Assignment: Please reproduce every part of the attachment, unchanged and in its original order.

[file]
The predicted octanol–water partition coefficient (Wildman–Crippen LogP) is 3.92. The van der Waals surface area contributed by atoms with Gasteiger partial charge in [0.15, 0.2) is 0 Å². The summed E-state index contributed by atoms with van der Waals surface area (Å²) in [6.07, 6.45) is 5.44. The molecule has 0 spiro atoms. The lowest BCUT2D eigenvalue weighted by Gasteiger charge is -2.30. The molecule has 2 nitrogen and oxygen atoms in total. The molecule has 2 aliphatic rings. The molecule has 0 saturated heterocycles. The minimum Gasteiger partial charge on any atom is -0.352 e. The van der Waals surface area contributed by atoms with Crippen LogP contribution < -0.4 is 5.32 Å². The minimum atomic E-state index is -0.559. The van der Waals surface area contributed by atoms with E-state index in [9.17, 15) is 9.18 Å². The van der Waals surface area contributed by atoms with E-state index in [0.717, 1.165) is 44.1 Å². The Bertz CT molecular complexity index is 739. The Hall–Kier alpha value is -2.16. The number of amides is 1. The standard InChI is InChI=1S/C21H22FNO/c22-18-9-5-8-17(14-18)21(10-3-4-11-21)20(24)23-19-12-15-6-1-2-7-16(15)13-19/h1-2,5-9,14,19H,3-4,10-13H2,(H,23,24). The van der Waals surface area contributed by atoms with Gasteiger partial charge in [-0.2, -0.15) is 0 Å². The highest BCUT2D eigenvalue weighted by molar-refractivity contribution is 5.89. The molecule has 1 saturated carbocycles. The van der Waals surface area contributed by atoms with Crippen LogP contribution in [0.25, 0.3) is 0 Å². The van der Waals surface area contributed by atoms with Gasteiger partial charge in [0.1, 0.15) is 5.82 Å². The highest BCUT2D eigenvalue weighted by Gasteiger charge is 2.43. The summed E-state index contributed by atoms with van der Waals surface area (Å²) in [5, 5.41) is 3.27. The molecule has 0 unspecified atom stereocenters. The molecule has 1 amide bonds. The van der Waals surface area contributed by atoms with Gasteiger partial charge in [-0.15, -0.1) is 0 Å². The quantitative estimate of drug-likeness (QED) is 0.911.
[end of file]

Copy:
The predicted octanol–water partition coefficient (Wildman–Crippen LogP) is 3.92. The van der Waals surface area contributed by atoms with Gasteiger partial charge in [0.15, 0.2) is 0 Å². The summed E-state index contributed by atoms with van der Waals surface area (Å²) in [6.07, 6.45) is 5.44. The molecule has 0 spiro atoms. The lowest BCUT2D eigenvalue weighted by Gasteiger charge is -2.30. The molecule has 2 nitrogen and oxygen atoms in total. The molecule has 2 aliphatic rings. The molecule has 0 saturated heterocycles. The minimum Gasteiger partial charge on any atom is -0.352 e. The van der Waals surface area contributed by atoms with Crippen LogP contribution < -0.4 is 5.32 Å². The minimum atomic E-state index is -0.559. The van der Waals surface area contributed by atoms with E-state index in [9.17, 15) is 9.18 Å². The van der Waals surface area contributed by atoms with E-state index in [0.717, 1.165) is 44.1 Å². The Bertz CT molecular complexity index is 739. The Hall–Kier alpha value is -2.16. The number of amides is 1. The standard InChI is InChI=1S/C21H22FNO/c22-18-9-5-8-17(14-18)21(10-3-4-11-21)20(24)23-19-12-15-6-1-2-7-16(15)13-19/h1-2,5-9,14,19H,3-4,10-13H2,(H,23,24). The van der Waals surface area contributed by atoms with Gasteiger partial charge in [-0.2, -0.15) is 0 Å². The highest BCUT2D eigenvalue weighted by molar-refractivity contribution is 5.89. The molecule has 1 saturated carbocycles. The van der Waals surface area contributed by atoms with Crippen LogP contribution in [0.25, 0.3) is 0 Å². The van der Waals surface area contributed by atoms with Gasteiger partial charge in [0.1, 0.15) is 5.82 Å². The highest BCUT2D eigenvalue weighted by Gasteiger charge is 2.43. The summed E-state index contributed by atoms with van der Waals surface area (Å²) in [5, 5.41) is 3.27. The molecule has 0 unspecified atom stereocenters. The molecule has 1 amide bonds. The van der Waals surface area contributed by atoms with Gasteiger partial charge in [-0.15, -0.1) is 0 Å². The quantitative estimate of drug-likeness (QED) is 0.911.